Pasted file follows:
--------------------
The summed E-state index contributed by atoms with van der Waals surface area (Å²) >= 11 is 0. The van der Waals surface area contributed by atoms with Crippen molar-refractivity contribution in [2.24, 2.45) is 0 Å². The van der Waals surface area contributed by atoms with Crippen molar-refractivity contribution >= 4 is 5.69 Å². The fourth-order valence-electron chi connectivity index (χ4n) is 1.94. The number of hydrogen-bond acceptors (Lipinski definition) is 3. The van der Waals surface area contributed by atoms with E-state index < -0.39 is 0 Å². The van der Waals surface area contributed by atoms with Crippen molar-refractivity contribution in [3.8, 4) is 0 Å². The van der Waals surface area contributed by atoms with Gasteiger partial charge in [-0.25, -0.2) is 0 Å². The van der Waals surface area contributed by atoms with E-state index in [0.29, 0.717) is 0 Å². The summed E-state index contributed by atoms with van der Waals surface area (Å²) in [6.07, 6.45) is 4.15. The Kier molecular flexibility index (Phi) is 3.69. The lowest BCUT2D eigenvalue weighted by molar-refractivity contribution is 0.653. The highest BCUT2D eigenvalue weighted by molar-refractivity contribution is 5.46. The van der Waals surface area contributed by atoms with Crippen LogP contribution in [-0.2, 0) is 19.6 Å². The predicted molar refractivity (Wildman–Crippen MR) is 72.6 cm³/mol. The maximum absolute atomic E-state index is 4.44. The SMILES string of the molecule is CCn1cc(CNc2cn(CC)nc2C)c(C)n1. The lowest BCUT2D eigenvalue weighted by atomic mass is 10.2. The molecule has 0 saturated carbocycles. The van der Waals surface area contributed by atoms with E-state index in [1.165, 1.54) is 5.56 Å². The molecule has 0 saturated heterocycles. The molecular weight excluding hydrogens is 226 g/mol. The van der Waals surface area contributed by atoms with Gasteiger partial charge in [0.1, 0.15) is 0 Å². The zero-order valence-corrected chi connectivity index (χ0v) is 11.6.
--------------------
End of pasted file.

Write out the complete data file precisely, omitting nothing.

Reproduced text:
The summed E-state index contributed by atoms with van der Waals surface area (Å²) >= 11 is 0. The van der Waals surface area contributed by atoms with Crippen molar-refractivity contribution in [2.24, 2.45) is 0 Å². The van der Waals surface area contributed by atoms with Crippen molar-refractivity contribution >= 4 is 5.69 Å². The fourth-order valence-electron chi connectivity index (χ4n) is 1.94. The number of hydrogen-bond acceptors (Lipinski definition) is 3. The van der Waals surface area contributed by atoms with E-state index < -0.39 is 0 Å². The van der Waals surface area contributed by atoms with Crippen molar-refractivity contribution in [3.8, 4) is 0 Å². The van der Waals surface area contributed by atoms with Gasteiger partial charge in [-0.25, -0.2) is 0 Å². The van der Waals surface area contributed by atoms with E-state index in [0.29, 0.717) is 0 Å². The summed E-state index contributed by atoms with van der Waals surface area (Å²) in [6.07, 6.45) is 4.15. The Kier molecular flexibility index (Phi) is 3.69. The lowest BCUT2D eigenvalue weighted by molar-refractivity contribution is 0.653. The highest BCUT2D eigenvalue weighted by molar-refractivity contribution is 5.46. The van der Waals surface area contributed by atoms with Crippen LogP contribution in [-0.2, 0) is 19.6 Å². The predicted molar refractivity (Wildman–Crippen MR) is 72.6 cm³/mol. The maximum absolute atomic E-state index is 4.44. The SMILES string of the molecule is CCn1cc(CNc2cn(CC)nc2C)c(C)n1. The lowest BCUT2D eigenvalue weighted by atomic mass is 10.2. The molecule has 0 saturated carbocycles. The van der Waals surface area contributed by atoms with E-state index in [1.165, 1.54) is 5.56 Å². The molecule has 0 saturated heterocycles. The molecular weight excluding hydrogens is 226 g/mol. The van der Waals surface area contributed by atoms with Gasteiger partial charge in [0.1, 0.15) is 0 Å². The zero-order valence-corrected chi connectivity index (χ0v) is 11.6.